I have seen this effect in smaller areas like the erosion problem along Old Bon Air Road area with run-off coming from the back end Settlers Landing, Greenfield, Bon Air Terrace areas running directly into the creek bottom that crosses Old Bon Air Road. During heavy rains you will see the muddy runoff cross the road. I remember when people would walk their dogs near the railroad tracks down there but now the smell most times of the year has stopped this activity. Nothing like standing water to curb that activity I guess.

I think we need to address not so much development, though I do not concurr it has to be inevitable, but laso how we develop and what we require developers to put in place in terms of buffers and green space as protection against excessive impacts on our environment.

I believe measures must be taken that will make the developers meet higher standards. The County should set the standard not the developers. This is especially true for water quality. The developers will say they will be unable to meet an increased (lowered) requirement regarding levels of phosphorus. In my view if we find that such a level means that our resource will be mainatained above standard than so be it and that on to itself will begin to slow or limit the growth in the area if not artificially. Developers do not have to buy and build here. They can chose another area with less stringent standards and they can become the problem of that area and not Chesterfields. We need to stop being so overly concerned with the financial constraints of developers and the issues relating to their business. They have models to determine profitibility and they always have to opportunity to not proceed if they feel they will not make the return on investment they bekieve they demand.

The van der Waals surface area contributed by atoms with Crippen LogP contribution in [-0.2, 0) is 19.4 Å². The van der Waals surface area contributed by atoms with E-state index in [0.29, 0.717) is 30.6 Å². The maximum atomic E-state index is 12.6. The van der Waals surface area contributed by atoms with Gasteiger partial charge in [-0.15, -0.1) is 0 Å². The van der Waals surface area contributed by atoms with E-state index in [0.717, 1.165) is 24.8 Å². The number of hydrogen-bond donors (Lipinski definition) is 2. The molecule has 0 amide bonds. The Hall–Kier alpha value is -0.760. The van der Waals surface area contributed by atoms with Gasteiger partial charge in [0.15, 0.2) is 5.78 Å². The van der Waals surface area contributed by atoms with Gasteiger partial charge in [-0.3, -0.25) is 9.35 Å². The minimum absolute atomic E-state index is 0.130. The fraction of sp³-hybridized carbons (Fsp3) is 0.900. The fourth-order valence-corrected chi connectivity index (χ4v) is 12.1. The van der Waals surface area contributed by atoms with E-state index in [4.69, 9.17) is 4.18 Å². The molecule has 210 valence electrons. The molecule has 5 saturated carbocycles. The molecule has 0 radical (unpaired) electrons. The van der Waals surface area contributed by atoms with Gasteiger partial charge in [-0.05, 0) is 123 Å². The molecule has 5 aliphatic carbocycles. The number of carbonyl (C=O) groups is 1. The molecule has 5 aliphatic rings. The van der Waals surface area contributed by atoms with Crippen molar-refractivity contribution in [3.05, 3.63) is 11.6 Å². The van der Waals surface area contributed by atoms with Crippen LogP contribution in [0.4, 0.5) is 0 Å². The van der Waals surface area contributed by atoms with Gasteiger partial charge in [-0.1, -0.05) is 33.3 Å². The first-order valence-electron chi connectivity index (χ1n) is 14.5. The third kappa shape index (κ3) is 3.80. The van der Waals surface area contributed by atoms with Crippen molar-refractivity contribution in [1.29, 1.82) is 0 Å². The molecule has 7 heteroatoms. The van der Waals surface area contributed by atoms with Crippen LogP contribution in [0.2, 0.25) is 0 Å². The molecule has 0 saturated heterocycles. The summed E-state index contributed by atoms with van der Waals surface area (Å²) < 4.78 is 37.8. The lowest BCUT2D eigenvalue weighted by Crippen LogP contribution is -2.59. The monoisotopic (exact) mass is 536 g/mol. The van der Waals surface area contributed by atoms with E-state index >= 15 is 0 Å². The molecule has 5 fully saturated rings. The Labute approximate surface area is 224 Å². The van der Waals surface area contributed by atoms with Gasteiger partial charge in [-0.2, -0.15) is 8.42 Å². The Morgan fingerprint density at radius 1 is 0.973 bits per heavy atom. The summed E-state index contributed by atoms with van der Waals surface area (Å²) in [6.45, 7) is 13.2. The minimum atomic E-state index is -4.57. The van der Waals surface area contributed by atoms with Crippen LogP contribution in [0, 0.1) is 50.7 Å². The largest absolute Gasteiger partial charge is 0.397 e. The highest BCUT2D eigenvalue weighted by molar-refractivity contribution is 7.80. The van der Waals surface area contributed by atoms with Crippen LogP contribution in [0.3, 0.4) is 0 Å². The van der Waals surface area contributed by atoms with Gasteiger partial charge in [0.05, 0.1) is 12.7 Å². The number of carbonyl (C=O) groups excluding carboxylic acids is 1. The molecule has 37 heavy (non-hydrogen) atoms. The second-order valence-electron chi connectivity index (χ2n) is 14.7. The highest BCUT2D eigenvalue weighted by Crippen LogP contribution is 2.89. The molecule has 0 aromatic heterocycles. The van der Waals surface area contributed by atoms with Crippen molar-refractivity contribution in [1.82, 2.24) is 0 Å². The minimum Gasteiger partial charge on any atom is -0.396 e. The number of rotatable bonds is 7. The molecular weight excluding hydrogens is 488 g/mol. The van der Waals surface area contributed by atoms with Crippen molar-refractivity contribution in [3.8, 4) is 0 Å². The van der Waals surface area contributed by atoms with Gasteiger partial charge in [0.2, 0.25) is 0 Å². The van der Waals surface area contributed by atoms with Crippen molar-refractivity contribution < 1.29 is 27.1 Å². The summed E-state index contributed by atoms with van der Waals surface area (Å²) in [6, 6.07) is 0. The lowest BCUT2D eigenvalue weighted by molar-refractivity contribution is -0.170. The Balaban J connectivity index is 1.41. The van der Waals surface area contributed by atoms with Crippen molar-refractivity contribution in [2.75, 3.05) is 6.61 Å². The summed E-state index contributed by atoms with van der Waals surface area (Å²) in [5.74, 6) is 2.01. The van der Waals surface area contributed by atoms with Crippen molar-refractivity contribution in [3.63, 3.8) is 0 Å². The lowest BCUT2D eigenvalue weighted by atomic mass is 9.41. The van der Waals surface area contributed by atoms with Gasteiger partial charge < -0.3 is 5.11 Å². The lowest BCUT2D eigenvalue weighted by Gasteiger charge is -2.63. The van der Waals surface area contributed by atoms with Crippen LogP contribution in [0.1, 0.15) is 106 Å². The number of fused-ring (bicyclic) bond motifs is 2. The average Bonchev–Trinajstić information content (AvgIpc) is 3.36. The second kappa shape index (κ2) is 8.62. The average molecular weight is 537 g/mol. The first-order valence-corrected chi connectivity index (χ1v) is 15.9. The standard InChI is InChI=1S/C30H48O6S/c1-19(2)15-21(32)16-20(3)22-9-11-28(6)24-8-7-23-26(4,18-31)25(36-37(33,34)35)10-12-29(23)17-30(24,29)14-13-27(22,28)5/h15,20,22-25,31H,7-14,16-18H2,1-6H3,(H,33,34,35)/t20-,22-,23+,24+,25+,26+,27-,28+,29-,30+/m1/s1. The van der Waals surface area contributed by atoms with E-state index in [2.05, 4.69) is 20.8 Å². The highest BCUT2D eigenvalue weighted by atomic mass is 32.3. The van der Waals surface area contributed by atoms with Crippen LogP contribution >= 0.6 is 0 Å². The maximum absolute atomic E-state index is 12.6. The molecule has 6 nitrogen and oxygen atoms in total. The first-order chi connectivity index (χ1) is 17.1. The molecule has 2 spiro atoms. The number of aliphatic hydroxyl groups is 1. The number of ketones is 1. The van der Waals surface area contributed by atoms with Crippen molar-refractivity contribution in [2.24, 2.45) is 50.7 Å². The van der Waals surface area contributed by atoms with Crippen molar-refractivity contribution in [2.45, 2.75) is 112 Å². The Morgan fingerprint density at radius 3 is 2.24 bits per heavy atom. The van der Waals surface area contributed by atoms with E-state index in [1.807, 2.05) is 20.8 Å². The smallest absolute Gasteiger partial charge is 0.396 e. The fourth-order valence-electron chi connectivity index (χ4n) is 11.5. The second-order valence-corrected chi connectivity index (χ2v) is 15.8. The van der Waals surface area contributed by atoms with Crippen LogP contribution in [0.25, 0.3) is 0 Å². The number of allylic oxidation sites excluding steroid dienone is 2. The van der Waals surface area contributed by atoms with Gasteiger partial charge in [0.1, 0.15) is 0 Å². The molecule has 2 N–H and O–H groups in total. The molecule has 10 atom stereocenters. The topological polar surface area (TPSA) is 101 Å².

The Board should be acting and placing the interests of :
1. Our future and our citizens
2. Our Environment and Quality of Services and Resources
Before the interests of the business community and developers. I know that the Board today is struggling to reach a balance between all of these factors and may simply be trying to play catch up with alot of these issues given that fact that a growth moratorium is not politcial feasible ebenthough I think if a poll was conducted in the County it would be overwhelmingly supported by citizens.

There certainly needs to be a balance, but the balance must be in encouraging development in other areas of the County. The number of residents in Midlothian and Matoaca dwarfs other areas like Bermuda and Dale and continual build-out will impact those residents and the quality of life concerns greater than areas in the County where there has been little major development.